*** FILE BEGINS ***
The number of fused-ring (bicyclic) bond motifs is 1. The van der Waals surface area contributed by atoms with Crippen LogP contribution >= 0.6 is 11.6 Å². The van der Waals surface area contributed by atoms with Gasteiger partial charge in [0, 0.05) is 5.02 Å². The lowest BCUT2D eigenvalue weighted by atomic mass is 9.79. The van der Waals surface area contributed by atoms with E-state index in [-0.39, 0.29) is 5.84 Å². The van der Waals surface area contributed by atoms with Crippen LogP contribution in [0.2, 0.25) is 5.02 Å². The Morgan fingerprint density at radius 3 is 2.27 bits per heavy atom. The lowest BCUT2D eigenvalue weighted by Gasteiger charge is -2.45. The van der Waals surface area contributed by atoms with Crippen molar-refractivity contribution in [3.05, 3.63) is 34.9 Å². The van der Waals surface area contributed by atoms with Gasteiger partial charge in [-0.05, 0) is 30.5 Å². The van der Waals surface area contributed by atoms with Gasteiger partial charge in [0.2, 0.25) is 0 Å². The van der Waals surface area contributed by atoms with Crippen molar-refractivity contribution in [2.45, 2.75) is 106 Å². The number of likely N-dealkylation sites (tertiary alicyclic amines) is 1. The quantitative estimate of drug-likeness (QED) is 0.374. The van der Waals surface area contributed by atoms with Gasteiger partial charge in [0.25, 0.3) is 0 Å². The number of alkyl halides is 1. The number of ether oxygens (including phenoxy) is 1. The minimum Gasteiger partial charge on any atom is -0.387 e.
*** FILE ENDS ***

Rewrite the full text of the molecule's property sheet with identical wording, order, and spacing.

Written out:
The number of fused-ring (bicyclic) bond motifs is 1. The van der Waals surface area contributed by atoms with Crippen LogP contribution >= 0.6 is 11.6 Å². The van der Waals surface area contributed by atoms with Gasteiger partial charge in [0, 0.05) is 5.02 Å². The lowest BCUT2D eigenvalue weighted by atomic mass is 9.79. The van der Waals surface area contributed by atoms with E-state index in [-0.39, 0.29) is 5.84 Å². The van der Waals surface area contributed by atoms with Crippen LogP contribution in [0.2, 0.25) is 5.02 Å². The Morgan fingerprint density at radius 3 is 2.27 bits per heavy atom. The lowest BCUT2D eigenvalue weighted by Gasteiger charge is -2.45. The van der Waals surface area contributed by atoms with Crippen molar-refractivity contribution in [3.05, 3.63) is 34.9 Å². The van der Waals surface area contributed by atoms with Gasteiger partial charge in [-0.05, 0) is 30.5 Å². The van der Waals surface area contributed by atoms with Gasteiger partial charge in [0.2, 0.25) is 0 Å². The van der Waals surface area contributed by atoms with Crippen molar-refractivity contribution in [2.45, 2.75) is 106 Å². The number of likely N-dealkylation sites (tertiary alicyclic amines) is 1. The quantitative estimate of drug-likeness (QED) is 0.374. The van der Waals surface area contributed by atoms with Gasteiger partial charge in [0.25, 0.3) is 0 Å². The number of alkyl halides is 1. The number of ether oxygens (including phenoxy) is 1. The minimum Gasteiger partial charge on any atom is -0.387 e.